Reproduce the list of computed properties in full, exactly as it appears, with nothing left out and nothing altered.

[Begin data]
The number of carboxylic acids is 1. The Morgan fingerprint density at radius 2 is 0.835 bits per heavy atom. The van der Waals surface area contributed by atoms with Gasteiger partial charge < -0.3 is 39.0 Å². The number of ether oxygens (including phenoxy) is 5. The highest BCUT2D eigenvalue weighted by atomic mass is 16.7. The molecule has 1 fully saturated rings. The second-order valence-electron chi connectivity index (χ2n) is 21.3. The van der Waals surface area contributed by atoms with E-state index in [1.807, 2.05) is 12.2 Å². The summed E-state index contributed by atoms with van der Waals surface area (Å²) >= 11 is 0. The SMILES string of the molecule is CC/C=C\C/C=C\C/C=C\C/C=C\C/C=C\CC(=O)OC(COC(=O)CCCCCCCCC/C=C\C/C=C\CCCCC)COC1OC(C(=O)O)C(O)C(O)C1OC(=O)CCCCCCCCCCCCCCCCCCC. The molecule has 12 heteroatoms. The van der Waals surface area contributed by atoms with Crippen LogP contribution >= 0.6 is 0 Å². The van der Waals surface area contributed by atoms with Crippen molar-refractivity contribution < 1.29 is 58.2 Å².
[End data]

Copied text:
The number of carboxylic acids is 1. The Morgan fingerprint density at radius 2 is 0.835 bits per heavy atom. The van der Waals surface area contributed by atoms with Gasteiger partial charge < -0.3 is 39.0 Å². The number of ether oxygens (including phenoxy) is 5. The highest BCUT2D eigenvalue weighted by atomic mass is 16.7. The molecule has 1 fully saturated rings. The second-order valence-electron chi connectivity index (χ2n) is 21.3. The van der Waals surface area contributed by atoms with E-state index in [1.807, 2.05) is 12.2 Å². The summed E-state index contributed by atoms with van der Waals surface area (Å²) >= 11 is 0. The SMILES string of the molecule is CC/C=C\C/C=C\C/C=C\C/C=C\C/C=C\CC(=O)OC(COC(=O)CCCCCCCCC/C=C\C/C=C\CCCCC)COC1OC(C(=O)O)C(O)C(O)C1OC(=O)CCCCCCCCCCCCCCCCCCC. The molecule has 12 heteroatoms. The van der Waals surface area contributed by atoms with Crippen LogP contribution >= 0.6 is 0 Å². The van der Waals surface area contributed by atoms with Crippen molar-refractivity contribution < 1.29 is 58.2 Å².